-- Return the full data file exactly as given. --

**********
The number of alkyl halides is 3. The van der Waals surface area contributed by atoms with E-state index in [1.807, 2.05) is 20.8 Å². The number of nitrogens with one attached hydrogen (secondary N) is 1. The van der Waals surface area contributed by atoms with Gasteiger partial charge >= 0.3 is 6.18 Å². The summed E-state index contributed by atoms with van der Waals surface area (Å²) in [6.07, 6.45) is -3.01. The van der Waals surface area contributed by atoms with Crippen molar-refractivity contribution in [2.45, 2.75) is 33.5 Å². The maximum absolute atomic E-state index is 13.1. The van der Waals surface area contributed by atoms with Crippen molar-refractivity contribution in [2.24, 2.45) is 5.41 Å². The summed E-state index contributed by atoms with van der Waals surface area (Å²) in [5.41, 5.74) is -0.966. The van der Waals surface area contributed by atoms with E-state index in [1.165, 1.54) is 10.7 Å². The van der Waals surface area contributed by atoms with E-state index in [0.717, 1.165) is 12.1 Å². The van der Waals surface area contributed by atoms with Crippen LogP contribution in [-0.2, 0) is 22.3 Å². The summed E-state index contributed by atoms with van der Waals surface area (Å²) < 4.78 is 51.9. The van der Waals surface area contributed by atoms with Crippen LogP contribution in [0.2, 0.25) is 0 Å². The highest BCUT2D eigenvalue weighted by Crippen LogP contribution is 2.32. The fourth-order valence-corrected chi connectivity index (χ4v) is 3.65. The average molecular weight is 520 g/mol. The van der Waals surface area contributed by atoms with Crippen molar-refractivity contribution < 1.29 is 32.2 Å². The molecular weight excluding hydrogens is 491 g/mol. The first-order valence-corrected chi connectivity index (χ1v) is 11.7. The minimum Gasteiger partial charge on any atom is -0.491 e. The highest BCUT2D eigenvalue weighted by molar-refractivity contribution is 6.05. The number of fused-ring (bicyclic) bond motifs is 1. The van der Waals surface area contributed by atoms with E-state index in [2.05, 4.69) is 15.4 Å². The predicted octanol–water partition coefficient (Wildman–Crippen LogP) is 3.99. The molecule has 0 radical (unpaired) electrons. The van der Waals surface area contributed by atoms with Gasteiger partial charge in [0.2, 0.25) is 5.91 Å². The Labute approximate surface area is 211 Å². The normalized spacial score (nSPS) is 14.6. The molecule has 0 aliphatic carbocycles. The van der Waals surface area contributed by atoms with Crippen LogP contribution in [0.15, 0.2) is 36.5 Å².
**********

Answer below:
The number of alkyl halides is 3. The van der Waals surface area contributed by atoms with E-state index in [1.807, 2.05) is 20.8 Å². The number of nitrogens with one attached hydrogen (secondary N) is 1. The van der Waals surface area contributed by atoms with Gasteiger partial charge >= 0.3 is 6.18 Å². The summed E-state index contributed by atoms with van der Waals surface area (Å²) in [6.07, 6.45) is -3.01. The van der Waals surface area contributed by atoms with Crippen molar-refractivity contribution in [2.45, 2.75) is 33.5 Å². The maximum absolute atomic E-state index is 13.1. The van der Waals surface area contributed by atoms with Crippen molar-refractivity contribution in [2.24, 2.45) is 5.41 Å². The summed E-state index contributed by atoms with van der Waals surface area (Å²) in [5.41, 5.74) is -0.966. The van der Waals surface area contributed by atoms with E-state index in [1.165, 1.54) is 10.7 Å². The van der Waals surface area contributed by atoms with E-state index in [0.717, 1.165) is 12.1 Å². The van der Waals surface area contributed by atoms with Crippen LogP contribution in [-0.2, 0) is 22.3 Å². The summed E-state index contributed by atoms with van der Waals surface area (Å²) < 4.78 is 51.9. The van der Waals surface area contributed by atoms with Crippen LogP contribution in [0.2, 0.25) is 0 Å². The highest BCUT2D eigenvalue weighted by Crippen LogP contribution is 2.32. The fourth-order valence-corrected chi connectivity index (χ4v) is 3.65. The average molecular weight is 520 g/mol. The van der Waals surface area contributed by atoms with Crippen molar-refractivity contribution < 1.29 is 32.2 Å². The molecular weight excluding hydrogens is 491 g/mol. The first-order valence-corrected chi connectivity index (χ1v) is 11.7. The minimum Gasteiger partial charge on any atom is -0.491 e. The highest BCUT2D eigenvalue weighted by molar-refractivity contribution is 6.05. The number of fused-ring (bicyclic) bond motifs is 1. The van der Waals surface area contributed by atoms with E-state index in [2.05, 4.69) is 15.4 Å². The predicted octanol–water partition coefficient (Wildman–Crippen LogP) is 3.99. The molecule has 0 radical (unpaired) electrons. The van der Waals surface area contributed by atoms with Gasteiger partial charge in [0.2, 0.25) is 5.91 Å². The Labute approximate surface area is 211 Å². The normalized spacial score (nSPS) is 14.6. The molecule has 0 aliphatic carbocycles. The van der Waals surface area contributed by atoms with Crippen LogP contribution in [0.15, 0.2) is 36.5 Å².